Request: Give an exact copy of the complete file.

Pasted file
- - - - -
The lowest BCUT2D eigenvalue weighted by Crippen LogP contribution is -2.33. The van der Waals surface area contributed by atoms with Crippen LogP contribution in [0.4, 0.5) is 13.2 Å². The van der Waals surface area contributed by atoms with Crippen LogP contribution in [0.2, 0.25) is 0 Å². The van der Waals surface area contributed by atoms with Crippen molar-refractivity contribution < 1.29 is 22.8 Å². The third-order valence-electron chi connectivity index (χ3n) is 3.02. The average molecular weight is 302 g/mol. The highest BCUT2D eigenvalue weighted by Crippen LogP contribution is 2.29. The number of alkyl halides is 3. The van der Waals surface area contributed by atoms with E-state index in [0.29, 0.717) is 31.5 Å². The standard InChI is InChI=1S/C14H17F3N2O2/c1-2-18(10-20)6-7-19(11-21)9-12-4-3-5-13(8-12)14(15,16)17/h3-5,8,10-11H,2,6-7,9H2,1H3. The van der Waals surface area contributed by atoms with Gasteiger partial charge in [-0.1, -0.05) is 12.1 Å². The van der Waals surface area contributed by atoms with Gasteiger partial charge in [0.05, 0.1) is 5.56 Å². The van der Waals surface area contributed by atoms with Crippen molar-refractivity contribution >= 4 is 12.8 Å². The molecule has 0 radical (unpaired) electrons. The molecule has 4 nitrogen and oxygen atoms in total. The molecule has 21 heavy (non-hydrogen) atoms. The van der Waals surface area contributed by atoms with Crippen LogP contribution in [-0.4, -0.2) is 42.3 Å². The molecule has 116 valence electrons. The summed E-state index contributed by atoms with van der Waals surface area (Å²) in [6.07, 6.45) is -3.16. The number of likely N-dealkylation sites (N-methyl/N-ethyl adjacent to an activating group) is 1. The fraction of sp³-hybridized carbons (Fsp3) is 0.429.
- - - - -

The lowest BCUT2D eigenvalue weighted by Crippen LogP contribution is -2.33. The van der Waals surface area contributed by atoms with Crippen LogP contribution in [0.4, 0.5) is 13.2 Å². The van der Waals surface area contributed by atoms with Crippen LogP contribution in [0.2, 0.25) is 0 Å². The van der Waals surface area contributed by atoms with Crippen molar-refractivity contribution < 1.29 is 22.8 Å². The third-order valence-electron chi connectivity index (χ3n) is 3.02. The average molecular weight is 302 g/mol. The highest BCUT2D eigenvalue weighted by Crippen LogP contribution is 2.29. The number of alkyl halides is 3. The van der Waals surface area contributed by atoms with E-state index in [0.29, 0.717) is 31.5 Å². The standard InChI is InChI=1S/C14H17F3N2O2/c1-2-18(10-20)6-7-19(11-21)9-12-4-3-5-13(8-12)14(15,16)17/h3-5,8,10-11H,2,6-7,9H2,1H3. The van der Waals surface area contributed by atoms with Gasteiger partial charge in [-0.1, -0.05) is 12.1 Å². The van der Waals surface area contributed by atoms with Gasteiger partial charge in [0.05, 0.1) is 5.56 Å². The van der Waals surface area contributed by atoms with Crippen molar-refractivity contribution >= 4 is 12.8 Å². The molecule has 0 radical (unpaired) electrons. The molecule has 4 nitrogen and oxygen atoms in total. The molecule has 21 heavy (non-hydrogen) atoms. The van der Waals surface area contributed by atoms with Crippen LogP contribution in [-0.4, -0.2) is 42.3 Å². The molecule has 116 valence electrons. The summed E-state index contributed by atoms with van der Waals surface area (Å²) in [6.07, 6.45) is -3.16. The number of likely N-dealkylation sites (N-methyl/N-ethyl adjacent to an activating group) is 1. The fraction of sp³-hybridized carbons (Fsp3) is 0.429.